It is important to comb through those school policies to know what to expect, to learn whether the school is following stated procedures, and to ensure that those procedures follow Title IX rules. The administrators handling Title IX complaints don’t always understand how to follow the policies properly, or they may choose to ignore them. That can give an accused student options for fighting accusations, if not at the campus level, then in court later.

Meeting the Title IX Coordinator

After being notified of a complaint, a student is generally required to meet with the Title IX coordinator or another administrator. This is an extremely important meeting. While students often see this as an informal opportunity to clear up a misunderstanding or accept minor punishment for an acknowledgment, they need to be extremely careful about what they say and realize that the school is required to conduct a thorough investigation in most cases, so this meeting is just the beginning. What a student says during the meeting can be held against them later, and it can damage credibility.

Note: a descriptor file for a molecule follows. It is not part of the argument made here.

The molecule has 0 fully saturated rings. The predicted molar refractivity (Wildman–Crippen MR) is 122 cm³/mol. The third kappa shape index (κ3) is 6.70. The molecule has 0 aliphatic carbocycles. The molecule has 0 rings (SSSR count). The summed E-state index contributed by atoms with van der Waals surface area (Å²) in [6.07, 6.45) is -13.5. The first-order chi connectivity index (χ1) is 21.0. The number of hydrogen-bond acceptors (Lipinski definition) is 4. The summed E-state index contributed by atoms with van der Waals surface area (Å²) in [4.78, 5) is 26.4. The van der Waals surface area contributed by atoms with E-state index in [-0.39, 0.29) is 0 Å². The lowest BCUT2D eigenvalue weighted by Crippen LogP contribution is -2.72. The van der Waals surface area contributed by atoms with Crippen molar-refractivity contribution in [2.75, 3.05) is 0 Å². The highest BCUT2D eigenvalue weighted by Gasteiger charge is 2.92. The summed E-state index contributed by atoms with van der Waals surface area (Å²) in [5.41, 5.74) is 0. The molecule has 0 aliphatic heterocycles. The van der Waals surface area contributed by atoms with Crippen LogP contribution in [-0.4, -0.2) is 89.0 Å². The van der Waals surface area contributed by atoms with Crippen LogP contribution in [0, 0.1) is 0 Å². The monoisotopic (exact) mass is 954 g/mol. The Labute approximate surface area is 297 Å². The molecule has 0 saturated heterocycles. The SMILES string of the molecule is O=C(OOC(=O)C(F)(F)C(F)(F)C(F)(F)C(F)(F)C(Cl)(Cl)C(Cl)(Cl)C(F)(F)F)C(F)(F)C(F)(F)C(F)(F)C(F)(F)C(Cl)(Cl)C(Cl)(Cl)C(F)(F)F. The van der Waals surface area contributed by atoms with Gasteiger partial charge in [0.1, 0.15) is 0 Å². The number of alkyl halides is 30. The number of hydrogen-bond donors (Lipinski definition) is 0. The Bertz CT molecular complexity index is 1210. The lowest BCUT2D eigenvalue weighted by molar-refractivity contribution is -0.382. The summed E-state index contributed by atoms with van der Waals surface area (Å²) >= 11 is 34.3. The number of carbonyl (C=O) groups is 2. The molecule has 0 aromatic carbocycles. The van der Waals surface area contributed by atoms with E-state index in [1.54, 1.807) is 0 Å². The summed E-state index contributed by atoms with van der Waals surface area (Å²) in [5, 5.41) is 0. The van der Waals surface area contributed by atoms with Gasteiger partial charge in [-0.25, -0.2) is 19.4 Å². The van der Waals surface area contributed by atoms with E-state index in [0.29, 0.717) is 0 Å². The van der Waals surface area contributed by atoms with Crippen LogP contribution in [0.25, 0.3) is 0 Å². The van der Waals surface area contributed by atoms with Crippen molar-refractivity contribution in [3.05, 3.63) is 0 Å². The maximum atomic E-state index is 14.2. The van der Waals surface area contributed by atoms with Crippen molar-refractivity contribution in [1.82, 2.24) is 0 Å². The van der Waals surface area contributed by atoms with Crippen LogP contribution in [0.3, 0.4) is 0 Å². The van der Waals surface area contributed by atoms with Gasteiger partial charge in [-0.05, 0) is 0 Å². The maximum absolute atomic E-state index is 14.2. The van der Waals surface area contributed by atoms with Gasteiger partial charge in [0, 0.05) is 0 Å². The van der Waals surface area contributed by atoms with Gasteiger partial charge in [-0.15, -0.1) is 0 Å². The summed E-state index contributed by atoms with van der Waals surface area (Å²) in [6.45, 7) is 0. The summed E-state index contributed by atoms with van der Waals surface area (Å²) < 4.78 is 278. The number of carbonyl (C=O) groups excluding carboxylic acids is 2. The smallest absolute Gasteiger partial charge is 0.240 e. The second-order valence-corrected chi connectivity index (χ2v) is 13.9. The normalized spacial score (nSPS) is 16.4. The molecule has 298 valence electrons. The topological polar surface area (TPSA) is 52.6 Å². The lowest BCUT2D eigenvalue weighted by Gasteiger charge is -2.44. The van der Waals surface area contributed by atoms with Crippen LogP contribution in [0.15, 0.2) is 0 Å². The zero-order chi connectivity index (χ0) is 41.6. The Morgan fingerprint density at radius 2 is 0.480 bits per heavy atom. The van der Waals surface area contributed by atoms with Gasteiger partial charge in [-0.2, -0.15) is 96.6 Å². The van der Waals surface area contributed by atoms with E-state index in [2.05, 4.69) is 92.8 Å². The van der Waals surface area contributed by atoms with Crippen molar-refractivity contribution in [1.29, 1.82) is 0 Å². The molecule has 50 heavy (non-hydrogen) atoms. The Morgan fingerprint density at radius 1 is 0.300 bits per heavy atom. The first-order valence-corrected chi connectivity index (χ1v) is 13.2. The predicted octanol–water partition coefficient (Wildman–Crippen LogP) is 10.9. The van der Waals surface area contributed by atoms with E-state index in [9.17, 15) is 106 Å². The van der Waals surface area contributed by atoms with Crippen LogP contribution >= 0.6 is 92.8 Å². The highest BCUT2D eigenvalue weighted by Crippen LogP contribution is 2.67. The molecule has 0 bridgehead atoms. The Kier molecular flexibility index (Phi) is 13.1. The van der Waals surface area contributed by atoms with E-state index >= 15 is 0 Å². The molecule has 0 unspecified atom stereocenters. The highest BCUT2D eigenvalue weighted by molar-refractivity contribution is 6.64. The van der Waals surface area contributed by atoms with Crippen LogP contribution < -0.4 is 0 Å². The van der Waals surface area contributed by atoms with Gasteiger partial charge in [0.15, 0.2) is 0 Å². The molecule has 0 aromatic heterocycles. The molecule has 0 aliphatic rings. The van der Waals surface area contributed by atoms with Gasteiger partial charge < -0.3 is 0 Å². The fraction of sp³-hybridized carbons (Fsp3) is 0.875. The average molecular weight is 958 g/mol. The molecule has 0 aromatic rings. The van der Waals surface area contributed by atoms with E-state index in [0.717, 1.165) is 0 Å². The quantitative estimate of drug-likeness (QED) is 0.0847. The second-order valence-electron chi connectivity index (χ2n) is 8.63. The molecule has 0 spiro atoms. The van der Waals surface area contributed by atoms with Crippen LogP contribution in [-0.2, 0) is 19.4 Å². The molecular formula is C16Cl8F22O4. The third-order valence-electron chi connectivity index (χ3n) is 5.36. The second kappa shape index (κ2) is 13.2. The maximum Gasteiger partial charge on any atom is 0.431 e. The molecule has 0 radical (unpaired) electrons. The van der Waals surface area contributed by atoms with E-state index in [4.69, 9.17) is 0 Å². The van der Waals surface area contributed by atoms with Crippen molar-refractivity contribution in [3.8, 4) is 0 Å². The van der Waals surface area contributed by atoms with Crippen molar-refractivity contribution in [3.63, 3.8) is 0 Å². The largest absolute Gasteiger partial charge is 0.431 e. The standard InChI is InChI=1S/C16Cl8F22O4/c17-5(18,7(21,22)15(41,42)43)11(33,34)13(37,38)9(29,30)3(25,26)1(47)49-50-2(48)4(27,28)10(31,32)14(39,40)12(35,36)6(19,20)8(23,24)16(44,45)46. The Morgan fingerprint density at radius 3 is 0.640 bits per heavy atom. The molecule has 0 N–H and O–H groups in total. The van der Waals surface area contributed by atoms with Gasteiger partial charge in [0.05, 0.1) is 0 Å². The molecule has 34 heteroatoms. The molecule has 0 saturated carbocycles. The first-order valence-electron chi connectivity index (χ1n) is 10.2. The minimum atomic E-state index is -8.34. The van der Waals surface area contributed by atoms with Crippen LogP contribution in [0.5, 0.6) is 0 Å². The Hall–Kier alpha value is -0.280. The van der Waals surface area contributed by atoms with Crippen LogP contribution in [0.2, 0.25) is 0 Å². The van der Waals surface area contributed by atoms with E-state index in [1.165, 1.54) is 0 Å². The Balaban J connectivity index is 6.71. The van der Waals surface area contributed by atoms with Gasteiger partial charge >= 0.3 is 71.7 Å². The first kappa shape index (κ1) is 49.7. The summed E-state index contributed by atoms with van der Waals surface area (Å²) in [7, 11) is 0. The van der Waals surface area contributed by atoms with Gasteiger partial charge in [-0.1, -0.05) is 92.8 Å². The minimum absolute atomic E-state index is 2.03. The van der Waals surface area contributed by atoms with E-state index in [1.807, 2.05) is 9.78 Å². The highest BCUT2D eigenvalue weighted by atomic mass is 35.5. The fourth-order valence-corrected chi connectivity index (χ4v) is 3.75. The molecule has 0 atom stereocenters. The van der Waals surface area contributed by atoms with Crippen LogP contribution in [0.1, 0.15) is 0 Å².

Procedural Interview

In many cases, the next step in the process is an interview with an administrator who will explain the process and what to expect. There is a lot of information to take in, and it is important to listen carefully. It is often at this point that shellshock sets in.

An accused student should generally not volunteer information or answer questions about the incident to avoid the potential of being accused of providing contradictory information later.